We’ve come a long way from ye olde taco truck. Moveable feasts representing the full gamut of the world’s cuisines have turned motorways into a veritable roadside buffet. At long last, I’ve found a Japanese-themed food truck in San Francisco (why it took me so long when armed with the prodigious search ability of Google, I cannot answer).
Onigilly, pronounced “Oh-Knee-Ghee-Lee” according to the handy pronunciation key at Onigilly.com, bills itself not only as the “Samurai Snack,” which is “Yummy, Healthy & Handy!” but, in my estimation, is the definitive experience in Japanese cuisine on wheels. The cart is parked at Justin Herman Plaza (5 Steuart Street at Market in SF) and is open from 11:30 a.m., Monday through Friday and closes when its…Read more >
We knew there had to be fallout (literally) from the Japanese nuclear power plant crisis. We just didn't figure it would arrive on a lacquer plate. Ever since the devastating earthquake and subsequent tsunami, Japanese companies that supply fish to West Coast restaurants have had trouble bringing their product to market. And that was before the threat of a nuclear meltdown loomed.
"Radioactive material is easily diluted by seawater, so 'fish and seafood are likely to be unaffected,'" the FDA told the Wall Street Journal. Whew.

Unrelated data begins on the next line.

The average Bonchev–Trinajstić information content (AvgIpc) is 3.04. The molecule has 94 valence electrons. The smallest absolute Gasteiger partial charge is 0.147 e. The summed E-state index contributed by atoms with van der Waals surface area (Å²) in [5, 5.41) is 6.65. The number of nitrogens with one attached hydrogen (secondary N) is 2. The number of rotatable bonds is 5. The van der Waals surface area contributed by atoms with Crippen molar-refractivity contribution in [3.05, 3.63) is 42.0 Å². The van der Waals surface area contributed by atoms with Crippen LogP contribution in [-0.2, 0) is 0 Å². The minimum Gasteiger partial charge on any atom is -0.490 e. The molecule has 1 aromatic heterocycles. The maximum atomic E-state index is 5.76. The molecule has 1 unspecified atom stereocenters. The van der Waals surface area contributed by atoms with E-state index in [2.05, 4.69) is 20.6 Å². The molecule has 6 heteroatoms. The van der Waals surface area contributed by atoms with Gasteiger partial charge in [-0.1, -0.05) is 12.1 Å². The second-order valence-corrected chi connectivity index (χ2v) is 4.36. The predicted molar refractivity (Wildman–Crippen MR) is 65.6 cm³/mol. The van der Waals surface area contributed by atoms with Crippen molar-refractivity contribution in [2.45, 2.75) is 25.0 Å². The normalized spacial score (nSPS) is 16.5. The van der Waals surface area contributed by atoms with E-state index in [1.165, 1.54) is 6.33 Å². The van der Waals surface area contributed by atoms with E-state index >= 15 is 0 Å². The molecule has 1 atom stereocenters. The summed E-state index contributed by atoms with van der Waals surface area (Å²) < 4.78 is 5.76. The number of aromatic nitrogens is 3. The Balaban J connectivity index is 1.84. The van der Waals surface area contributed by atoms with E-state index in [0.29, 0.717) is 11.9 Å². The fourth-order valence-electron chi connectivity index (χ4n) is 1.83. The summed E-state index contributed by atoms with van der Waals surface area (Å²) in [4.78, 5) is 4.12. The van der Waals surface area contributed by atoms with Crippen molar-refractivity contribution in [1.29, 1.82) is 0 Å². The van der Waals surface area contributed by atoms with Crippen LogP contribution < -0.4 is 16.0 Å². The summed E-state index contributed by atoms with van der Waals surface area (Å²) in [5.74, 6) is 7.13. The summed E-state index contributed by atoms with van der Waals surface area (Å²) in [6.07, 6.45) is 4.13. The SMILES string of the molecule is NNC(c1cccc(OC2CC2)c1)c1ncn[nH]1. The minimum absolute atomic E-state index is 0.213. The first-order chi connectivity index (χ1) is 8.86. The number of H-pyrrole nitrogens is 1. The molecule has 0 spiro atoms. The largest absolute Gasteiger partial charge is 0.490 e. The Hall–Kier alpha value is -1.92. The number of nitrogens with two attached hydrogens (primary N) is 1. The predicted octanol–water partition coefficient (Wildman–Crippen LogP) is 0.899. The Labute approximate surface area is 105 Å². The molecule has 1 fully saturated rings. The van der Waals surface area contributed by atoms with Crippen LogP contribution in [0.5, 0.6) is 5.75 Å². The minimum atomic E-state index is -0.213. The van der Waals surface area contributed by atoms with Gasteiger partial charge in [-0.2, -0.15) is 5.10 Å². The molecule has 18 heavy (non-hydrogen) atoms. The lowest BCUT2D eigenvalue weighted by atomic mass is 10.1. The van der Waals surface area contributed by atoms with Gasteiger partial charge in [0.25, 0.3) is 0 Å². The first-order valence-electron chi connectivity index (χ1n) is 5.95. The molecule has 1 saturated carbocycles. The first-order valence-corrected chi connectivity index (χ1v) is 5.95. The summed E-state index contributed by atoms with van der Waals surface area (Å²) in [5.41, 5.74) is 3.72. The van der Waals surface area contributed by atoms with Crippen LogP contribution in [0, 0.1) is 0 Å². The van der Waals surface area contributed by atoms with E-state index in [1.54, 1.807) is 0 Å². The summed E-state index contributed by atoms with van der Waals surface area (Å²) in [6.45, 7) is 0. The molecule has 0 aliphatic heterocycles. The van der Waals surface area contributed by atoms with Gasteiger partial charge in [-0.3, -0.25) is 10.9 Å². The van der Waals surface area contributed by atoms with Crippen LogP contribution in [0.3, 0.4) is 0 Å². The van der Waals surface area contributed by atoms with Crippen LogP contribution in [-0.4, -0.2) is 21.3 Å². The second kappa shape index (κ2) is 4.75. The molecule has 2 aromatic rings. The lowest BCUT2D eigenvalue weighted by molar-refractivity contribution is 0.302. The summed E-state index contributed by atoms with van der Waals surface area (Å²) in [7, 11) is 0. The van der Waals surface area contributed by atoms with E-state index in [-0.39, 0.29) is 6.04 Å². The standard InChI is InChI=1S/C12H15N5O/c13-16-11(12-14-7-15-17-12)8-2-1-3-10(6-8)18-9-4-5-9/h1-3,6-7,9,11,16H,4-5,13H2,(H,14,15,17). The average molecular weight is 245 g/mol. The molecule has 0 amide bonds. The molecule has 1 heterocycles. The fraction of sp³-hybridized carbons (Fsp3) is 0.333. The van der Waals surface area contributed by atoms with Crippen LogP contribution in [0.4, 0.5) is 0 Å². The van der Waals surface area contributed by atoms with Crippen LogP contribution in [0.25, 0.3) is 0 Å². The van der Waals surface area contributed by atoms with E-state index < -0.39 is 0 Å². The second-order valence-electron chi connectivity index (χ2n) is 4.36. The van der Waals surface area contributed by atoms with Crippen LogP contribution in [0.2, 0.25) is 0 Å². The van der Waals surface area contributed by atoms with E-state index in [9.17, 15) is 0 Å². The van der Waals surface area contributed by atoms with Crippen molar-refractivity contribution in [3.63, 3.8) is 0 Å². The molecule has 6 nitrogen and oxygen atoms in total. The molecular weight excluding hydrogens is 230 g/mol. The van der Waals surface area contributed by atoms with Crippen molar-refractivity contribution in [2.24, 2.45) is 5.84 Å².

That said, the journal reports that the "FDA is taking 'all steps' to evaluate and measure any contamination of fish and other food products. So, if a vast radioactive cloud dissipates over the Pacific Ocean, chances a…
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As the American Red Cross is busy helping the victims of the devasting earthquake and subsequent tsunami that struck the northeast coast of Japan on Friday, you can get busy by helping the Red Cross. To help with emergency relief, including food and shelter efforts, consider donating to the Red Cross at www.redcross.org, or mail checks to PO Box 4002018, Des Moines, IA 50340-2018. Donors also can call 800-RED-CROSS or text REDCROSS to 90999 to instantly make a $10 donation.Read more >
For tech noir fans of a certain generation, the steamy Los Angeles streets prowled by Rick Deckard in Blade Runner served as a first, if dystopian, introduction to Japanese cuisine – of a sort.
“Sushi. That's what my ex-wife calls me - cold fish,” Harrision Ford grumbled as the iconic detective Deckard. Moreover, he’s apparently fluent in Japanese, as when ordering at a Japanese-themed eatery he tries to obtain four otherwise unseen comestibles but resignedly accepts two on the recommendation of the “Sushi Master.”
Sushi Master: (in Japanese) "What'll it be?"
Deckard: (pointing) Give me four.
Sushi Master: Futatsu de jubun desu yo. [translation: “Two is enough!”]
Deckard: No. Four. Two, two, four.
Sushi Master: Futatsu de jubun desu yo. [ditto]
D…Read more >
If you're hell bent on bento, Lunch In a Box: Building a Better Bento presents the ultimate guide to the boxed lunched tradition popularly associated in Japanese cuisine. The site is penned by “Biggie,” a one-time Japanese expat now living in San Francisco where she is raising her son and as one might expect is as well-packed and fastidiously organized as a bento lunch. But, you ask, what exactly is bento? As Biggie explains:
"A bento lunch is a compact, balanced, visually appealing meal packed in a box. Historically, it’s a Japanese box lunch, similar in concept to the Indian tiffin, the Korean dosirak, or the Filipino baon lunch. In Japanese, 'bento' or 'obento' refers to the packed meal, and 'bento-bako' refers to the bento box itself."
L…Read more >